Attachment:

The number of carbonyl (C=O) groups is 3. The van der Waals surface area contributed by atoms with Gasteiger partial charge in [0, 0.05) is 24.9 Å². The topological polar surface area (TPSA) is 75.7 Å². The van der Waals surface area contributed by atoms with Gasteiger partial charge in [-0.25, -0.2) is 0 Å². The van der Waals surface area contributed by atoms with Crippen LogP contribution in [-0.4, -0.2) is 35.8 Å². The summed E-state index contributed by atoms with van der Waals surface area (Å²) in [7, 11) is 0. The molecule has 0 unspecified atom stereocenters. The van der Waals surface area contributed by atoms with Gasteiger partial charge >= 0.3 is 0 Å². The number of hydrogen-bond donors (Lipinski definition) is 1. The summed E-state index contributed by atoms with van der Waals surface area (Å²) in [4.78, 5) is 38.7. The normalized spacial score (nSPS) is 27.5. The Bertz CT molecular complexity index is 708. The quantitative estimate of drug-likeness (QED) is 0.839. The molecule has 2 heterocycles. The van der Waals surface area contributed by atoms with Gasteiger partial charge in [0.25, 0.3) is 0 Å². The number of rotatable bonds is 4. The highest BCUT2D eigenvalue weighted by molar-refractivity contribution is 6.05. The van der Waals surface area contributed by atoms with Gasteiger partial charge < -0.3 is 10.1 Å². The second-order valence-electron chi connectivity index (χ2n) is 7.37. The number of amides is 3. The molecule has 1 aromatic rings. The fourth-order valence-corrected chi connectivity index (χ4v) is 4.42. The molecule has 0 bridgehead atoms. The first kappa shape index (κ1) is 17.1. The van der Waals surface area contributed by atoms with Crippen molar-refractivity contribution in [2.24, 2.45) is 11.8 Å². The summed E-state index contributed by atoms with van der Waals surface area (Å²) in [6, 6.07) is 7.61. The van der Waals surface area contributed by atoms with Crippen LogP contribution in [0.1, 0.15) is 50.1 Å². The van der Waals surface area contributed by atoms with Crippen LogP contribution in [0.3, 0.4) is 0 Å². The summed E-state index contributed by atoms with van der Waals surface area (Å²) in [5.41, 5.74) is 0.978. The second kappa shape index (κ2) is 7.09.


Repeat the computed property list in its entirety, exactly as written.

The number of carbonyl (C=O) groups is 3. The van der Waals surface area contributed by atoms with Gasteiger partial charge in [0, 0.05) is 24.9 Å². The topological polar surface area (TPSA) is 75.7 Å². The van der Waals surface area contributed by atoms with Gasteiger partial charge in [-0.25, -0.2) is 0 Å². The van der Waals surface area contributed by atoms with Crippen LogP contribution in [-0.4, -0.2) is 35.8 Å². The summed E-state index contributed by atoms with van der Waals surface area (Å²) in [7, 11) is 0. The molecule has 0 unspecified atom stereocenters. The van der Waals surface area contributed by atoms with Gasteiger partial charge >= 0.3 is 0 Å². The number of hydrogen-bond donors (Lipinski definition) is 1. The summed E-state index contributed by atoms with van der Waals surface area (Å²) in [4.78, 5) is 38.7. The normalized spacial score (nSPS) is 27.5. The Bertz CT molecular complexity index is 708. The quantitative estimate of drug-likeness (QED) is 0.839. The molecule has 2 heterocycles. The van der Waals surface area contributed by atoms with Gasteiger partial charge in [0.25, 0.3) is 0 Å². The number of rotatable bonds is 4. The highest BCUT2D eigenvalue weighted by molar-refractivity contribution is 6.05. The van der Waals surface area contributed by atoms with Gasteiger partial charge < -0.3 is 10.1 Å². The second-order valence-electron chi connectivity index (χ2n) is 7.37. The number of amides is 3. The molecule has 1 aromatic rings. The fourth-order valence-corrected chi connectivity index (χ4v) is 4.42. The molecule has 0 bridgehead atoms. The first kappa shape index (κ1) is 17.1. The van der Waals surface area contributed by atoms with Crippen molar-refractivity contribution in [2.24, 2.45) is 11.8 Å². The summed E-state index contributed by atoms with van der Waals surface area (Å²) in [6, 6.07) is 7.61. The van der Waals surface area contributed by atoms with Crippen LogP contribution in [0.1, 0.15) is 50.1 Å². The van der Waals surface area contributed by atoms with Crippen LogP contribution in [0.3, 0.4) is 0 Å². The summed E-state index contributed by atoms with van der Waals surface area (Å²) in [5.41, 5.74) is 0.978. The second kappa shape index (κ2) is 7.09.